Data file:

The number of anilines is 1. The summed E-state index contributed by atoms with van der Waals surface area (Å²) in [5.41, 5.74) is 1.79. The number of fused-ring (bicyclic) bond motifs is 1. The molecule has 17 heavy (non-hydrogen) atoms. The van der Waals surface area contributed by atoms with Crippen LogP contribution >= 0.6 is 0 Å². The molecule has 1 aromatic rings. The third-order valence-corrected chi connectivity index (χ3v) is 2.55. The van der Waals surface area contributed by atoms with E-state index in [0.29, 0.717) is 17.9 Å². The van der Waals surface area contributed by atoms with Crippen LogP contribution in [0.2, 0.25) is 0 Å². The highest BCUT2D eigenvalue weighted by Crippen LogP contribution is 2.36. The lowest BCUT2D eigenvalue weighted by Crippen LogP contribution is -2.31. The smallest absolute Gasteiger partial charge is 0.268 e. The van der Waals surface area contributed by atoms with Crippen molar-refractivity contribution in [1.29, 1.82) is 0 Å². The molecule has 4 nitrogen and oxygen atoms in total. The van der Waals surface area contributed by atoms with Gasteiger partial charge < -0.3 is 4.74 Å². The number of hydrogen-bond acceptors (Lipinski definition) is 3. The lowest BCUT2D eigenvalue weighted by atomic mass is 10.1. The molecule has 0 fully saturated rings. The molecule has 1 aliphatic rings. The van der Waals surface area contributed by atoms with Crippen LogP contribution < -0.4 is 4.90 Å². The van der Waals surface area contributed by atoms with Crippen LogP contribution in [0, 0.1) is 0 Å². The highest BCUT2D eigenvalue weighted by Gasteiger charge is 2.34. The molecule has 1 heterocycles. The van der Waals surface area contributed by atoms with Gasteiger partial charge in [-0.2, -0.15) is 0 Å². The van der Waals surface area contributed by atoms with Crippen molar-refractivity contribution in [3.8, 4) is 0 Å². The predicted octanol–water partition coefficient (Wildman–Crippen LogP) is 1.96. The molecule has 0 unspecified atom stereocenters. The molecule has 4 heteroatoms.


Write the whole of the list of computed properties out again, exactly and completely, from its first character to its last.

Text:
The number of anilines is 1. The summed E-state index contributed by atoms with van der Waals surface area (Å²) in [5.41, 5.74) is 1.79. The number of fused-ring (bicyclic) bond motifs is 1. The molecule has 17 heavy (non-hydrogen) atoms. The van der Waals surface area contributed by atoms with Crippen LogP contribution >= 0.6 is 0 Å². The molecule has 1 aromatic rings. The third-order valence-corrected chi connectivity index (χ3v) is 2.55. The van der Waals surface area contributed by atoms with E-state index in [0.29, 0.717) is 17.9 Å². The van der Waals surface area contributed by atoms with Crippen LogP contribution in [0.2, 0.25) is 0 Å². The highest BCUT2D eigenvalue weighted by Crippen LogP contribution is 2.36. The lowest BCUT2D eigenvalue weighted by Crippen LogP contribution is -2.31. The smallest absolute Gasteiger partial charge is 0.268 e. The van der Waals surface area contributed by atoms with Crippen molar-refractivity contribution in [1.29, 1.82) is 0 Å². The molecule has 4 nitrogen and oxygen atoms in total. The van der Waals surface area contributed by atoms with Gasteiger partial charge < -0.3 is 4.74 Å². The number of hydrogen-bond acceptors (Lipinski definition) is 3. The lowest BCUT2D eigenvalue weighted by atomic mass is 10.1. The molecule has 0 fully saturated rings. The molecule has 1 aliphatic rings. The van der Waals surface area contributed by atoms with Crippen LogP contribution < -0.4 is 4.90 Å². The van der Waals surface area contributed by atoms with Crippen LogP contribution in [0, 0.1) is 0 Å². The highest BCUT2D eigenvalue weighted by Gasteiger charge is 2.34. The molecule has 1 heterocycles. The van der Waals surface area contributed by atoms with Gasteiger partial charge in [-0.2, -0.15) is 0 Å². The van der Waals surface area contributed by atoms with Crippen molar-refractivity contribution in [3.8, 4) is 0 Å². The predicted octanol–water partition coefficient (Wildman–Crippen LogP) is 1.96. The molecule has 0 unspecified atom stereocenters. The molecule has 4 heteroatoms.